Electronic Thesis and Dissertation Repository

Degree

Doctor of Philosophy

Program

Psychology

Supervisor

Dr. Richard Goffin

Abstract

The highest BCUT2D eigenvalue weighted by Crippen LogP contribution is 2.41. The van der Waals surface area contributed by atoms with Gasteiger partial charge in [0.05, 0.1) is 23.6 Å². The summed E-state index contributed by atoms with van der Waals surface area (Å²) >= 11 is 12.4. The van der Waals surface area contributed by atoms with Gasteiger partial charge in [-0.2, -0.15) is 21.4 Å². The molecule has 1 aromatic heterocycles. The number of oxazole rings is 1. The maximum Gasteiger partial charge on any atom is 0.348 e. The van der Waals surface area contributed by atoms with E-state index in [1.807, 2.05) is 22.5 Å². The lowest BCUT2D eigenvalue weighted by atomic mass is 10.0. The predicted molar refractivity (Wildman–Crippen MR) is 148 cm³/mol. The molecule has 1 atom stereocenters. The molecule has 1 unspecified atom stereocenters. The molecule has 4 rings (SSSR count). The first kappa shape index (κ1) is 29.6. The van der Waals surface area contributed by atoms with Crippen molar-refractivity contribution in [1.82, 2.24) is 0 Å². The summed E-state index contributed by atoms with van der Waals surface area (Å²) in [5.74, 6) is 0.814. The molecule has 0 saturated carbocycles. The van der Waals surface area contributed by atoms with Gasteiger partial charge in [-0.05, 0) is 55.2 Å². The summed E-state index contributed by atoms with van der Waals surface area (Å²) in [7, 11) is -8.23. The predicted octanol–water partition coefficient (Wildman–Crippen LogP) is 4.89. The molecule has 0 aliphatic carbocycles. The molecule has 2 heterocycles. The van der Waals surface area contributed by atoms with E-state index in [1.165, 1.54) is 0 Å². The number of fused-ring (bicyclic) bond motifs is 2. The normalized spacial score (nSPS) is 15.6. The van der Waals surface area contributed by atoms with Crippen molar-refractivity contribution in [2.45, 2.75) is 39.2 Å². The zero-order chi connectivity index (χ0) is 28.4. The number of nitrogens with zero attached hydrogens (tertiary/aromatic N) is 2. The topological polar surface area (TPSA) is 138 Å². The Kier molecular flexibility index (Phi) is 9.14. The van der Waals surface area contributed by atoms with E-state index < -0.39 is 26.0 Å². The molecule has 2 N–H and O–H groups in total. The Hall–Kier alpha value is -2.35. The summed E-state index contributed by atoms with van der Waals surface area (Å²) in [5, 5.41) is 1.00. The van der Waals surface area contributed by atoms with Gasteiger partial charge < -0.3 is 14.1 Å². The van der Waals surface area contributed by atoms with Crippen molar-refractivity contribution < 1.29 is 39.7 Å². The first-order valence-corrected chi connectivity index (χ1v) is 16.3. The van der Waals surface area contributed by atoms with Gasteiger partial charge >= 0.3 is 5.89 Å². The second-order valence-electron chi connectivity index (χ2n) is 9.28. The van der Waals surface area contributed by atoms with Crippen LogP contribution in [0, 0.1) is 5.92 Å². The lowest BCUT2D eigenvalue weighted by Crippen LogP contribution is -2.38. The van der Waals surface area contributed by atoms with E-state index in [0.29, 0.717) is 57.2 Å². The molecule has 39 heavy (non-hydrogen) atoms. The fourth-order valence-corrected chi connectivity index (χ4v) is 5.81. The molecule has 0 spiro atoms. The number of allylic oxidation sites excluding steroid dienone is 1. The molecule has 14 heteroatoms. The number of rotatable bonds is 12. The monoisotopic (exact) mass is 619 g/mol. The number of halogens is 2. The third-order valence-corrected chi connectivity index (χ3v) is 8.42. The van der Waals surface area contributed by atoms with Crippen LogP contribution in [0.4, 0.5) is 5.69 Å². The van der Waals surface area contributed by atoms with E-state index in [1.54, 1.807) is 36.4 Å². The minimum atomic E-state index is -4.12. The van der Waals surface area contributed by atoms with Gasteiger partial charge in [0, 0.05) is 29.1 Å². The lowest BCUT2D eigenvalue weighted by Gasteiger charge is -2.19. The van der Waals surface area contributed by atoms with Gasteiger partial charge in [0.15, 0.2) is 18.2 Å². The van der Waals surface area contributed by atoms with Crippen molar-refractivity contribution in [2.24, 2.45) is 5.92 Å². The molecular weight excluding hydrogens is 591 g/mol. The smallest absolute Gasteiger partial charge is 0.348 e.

The purpose of this dissertation was to add to the literature on the use of social networking sites (SNSs) for personnel selection. The first goal was to evaluate whether SNSs have the potential to be used as a valid source of information for selection. Specific SNS Indicator scales were created to test whether they have better validity evidence than the more traditionally-used Global SNS Rating. In a study of 141 undergraduate students at a large Canadian university, the Specific SNS Indicators demonstrated fairly weak evidence of interrater reliability, but some evidence of structural validity, and construct validity (convergent and discriminant). Specific SNS Indicator scales offered incremental prediction beyond a Global SNS Rating in the prediction of their traditional selection scales. This supported previous research suggesting that making info-processing easier for raters should lead to better validity (Heneman, 1986). The second goal was to investigate some of the practical realities of attaining SNS information. In a study of 892 employed or previously-employed participants, participants were given a hypothetical employer request for their SNS password as part of a job application. The study found that 57.87% applicants would refuse the request, and would thus remove themselves from the applicant pool. This substantial loss of applicants could lower the utility of an organizations selection system and thereby impact an organization’s bottom line. Also, the password request could result in adverse impact for protected groups, and lead to legal action on behalf of applicants within these groups. There was only a slight potential benefit to the loss of applicants in that those remaining in the pool were slightly higher on Agreeableness and Conscientiousness, and lower on Psychopathy. However, the effect sizes were small, and those remaining in the applicant pool scored higher on Impression Management, suggesting that their more favorable personality scores may have been dissimulated. I recommend that hiring managers refrain from using SNSs for selection until more validation research can be conducted on SNS information.